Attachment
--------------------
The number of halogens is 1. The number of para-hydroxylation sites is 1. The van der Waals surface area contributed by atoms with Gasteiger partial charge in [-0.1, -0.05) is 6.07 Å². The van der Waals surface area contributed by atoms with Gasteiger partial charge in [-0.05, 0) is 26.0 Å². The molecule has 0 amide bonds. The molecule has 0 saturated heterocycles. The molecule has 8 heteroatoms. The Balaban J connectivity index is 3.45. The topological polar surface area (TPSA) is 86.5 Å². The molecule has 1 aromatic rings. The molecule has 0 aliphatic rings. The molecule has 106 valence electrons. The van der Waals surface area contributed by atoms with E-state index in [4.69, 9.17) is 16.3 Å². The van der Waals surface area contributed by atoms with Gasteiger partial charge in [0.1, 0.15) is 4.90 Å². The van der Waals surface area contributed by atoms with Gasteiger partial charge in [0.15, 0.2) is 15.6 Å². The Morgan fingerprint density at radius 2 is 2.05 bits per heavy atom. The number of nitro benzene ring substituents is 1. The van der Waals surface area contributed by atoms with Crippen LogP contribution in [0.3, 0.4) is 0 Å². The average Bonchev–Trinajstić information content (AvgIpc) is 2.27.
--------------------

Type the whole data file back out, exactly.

The number of halogens is 1. The number of para-hydroxylation sites is 1. The van der Waals surface area contributed by atoms with Gasteiger partial charge in [-0.1, -0.05) is 6.07 Å². The van der Waals surface area contributed by atoms with Gasteiger partial charge in [-0.05, 0) is 26.0 Å². The molecule has 0 amide bonds. The molecule has 0 saturated heterocycles. The molecule has 8 heteroatoms. The Balaban J connectivity index is 3.45. The topological polar surface area (TPSA) is 86.5 Å². The molecule has 1 aromatic rings. The molecule has 0 aliphatic rings. The molecule has 106 valence electrons. The van der Waals surface area contributed by atoms with E-state index in [4.69, 9.17) is 16.3 Å². The van der Waals surface area contributed by atoms with Gasteiger partial charge in [0.1, 0.15) is 4.90 Å². The van der Waals surface area contributed by atoms with Gasteiger partial charge in [0.15, 0.2) is 15.6 Å². The Morgan fingerprint density at radius 2 is 2.05 bits per heavy atom. The number of nitro benzene ring substituents is 1. The van der Waals surface area contributed by atoms with Crippen LogP contribution in [0.3, 0.4) is 0 Å². The average Bonchev–Trinajstić information content (AvgIpc) is 2.27.